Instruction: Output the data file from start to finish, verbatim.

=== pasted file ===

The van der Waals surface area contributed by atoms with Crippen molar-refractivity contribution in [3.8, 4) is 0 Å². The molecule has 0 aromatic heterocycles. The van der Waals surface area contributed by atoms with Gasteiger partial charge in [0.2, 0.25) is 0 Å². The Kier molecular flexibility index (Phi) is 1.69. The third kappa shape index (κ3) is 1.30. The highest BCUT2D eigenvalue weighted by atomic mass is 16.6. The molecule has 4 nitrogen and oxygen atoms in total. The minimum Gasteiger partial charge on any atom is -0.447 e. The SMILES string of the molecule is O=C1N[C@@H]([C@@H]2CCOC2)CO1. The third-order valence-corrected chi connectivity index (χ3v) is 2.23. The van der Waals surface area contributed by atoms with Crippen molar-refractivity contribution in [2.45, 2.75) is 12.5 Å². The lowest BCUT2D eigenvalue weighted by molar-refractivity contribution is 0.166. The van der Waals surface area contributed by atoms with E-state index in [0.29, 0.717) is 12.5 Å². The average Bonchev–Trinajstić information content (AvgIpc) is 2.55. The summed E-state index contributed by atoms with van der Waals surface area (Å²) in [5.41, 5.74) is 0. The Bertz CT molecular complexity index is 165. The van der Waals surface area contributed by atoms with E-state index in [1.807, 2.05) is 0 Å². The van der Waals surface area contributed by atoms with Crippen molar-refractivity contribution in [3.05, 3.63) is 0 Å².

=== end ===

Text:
The van der Waals surface area contributed by atoms with Crippen molar-refractivity contribution in [3.8, 4) is 0 Å². The molecule has 0 aromatic heterocycles. The van der Waals surface area contributed by atoms with Gasteiger partial charge in [0.2, 0.25) is 0 Å². The Kier molecular flexibility index (Phi) is 1.69. The third kappa shape index (κ3) is 1.30. The highest BCUT2D eigenvalue weighted by atomic mass is 16.6. The molecule has 4 nitrogen and oxygen atoms in total. The minimum Gasteiger partial charge on any atom is -0.447 e. The SMILES string of the molecule is O=C1N[C@@H]([C@@H]2CCOC2)CO1. The third-order valence-corrected chi connectivity index (χ3v) is 2.23. The van der Waals surface area contributed by atoms with Crippen molar-refractivity contribution in [2.45, 2.75) is 12.5 Å². The lowest BCUT2D eigenvalue weighted by molar-refractivity contribution is 0.166. The van der Waals surface area contributed by atoms with E-state index in [0.29, 0.717) is 12.5 Å². The average Bonchev–Trinajstić information content (AvgIpc) is 2.55. The summed E-state index contributed by atoms with van der Waals surface area (Å²) in [5.41, 5.74) is 0. The Bertz CT molecular complexity index is 165. The van der Waals surface area contributed by atoms with E-state index in [1.807, 2.05) is 0 Å². The van der Waals surface area contributed by atoms with Crippen molar-refractivity contribution in [3.05, 3.63) is 0 Å².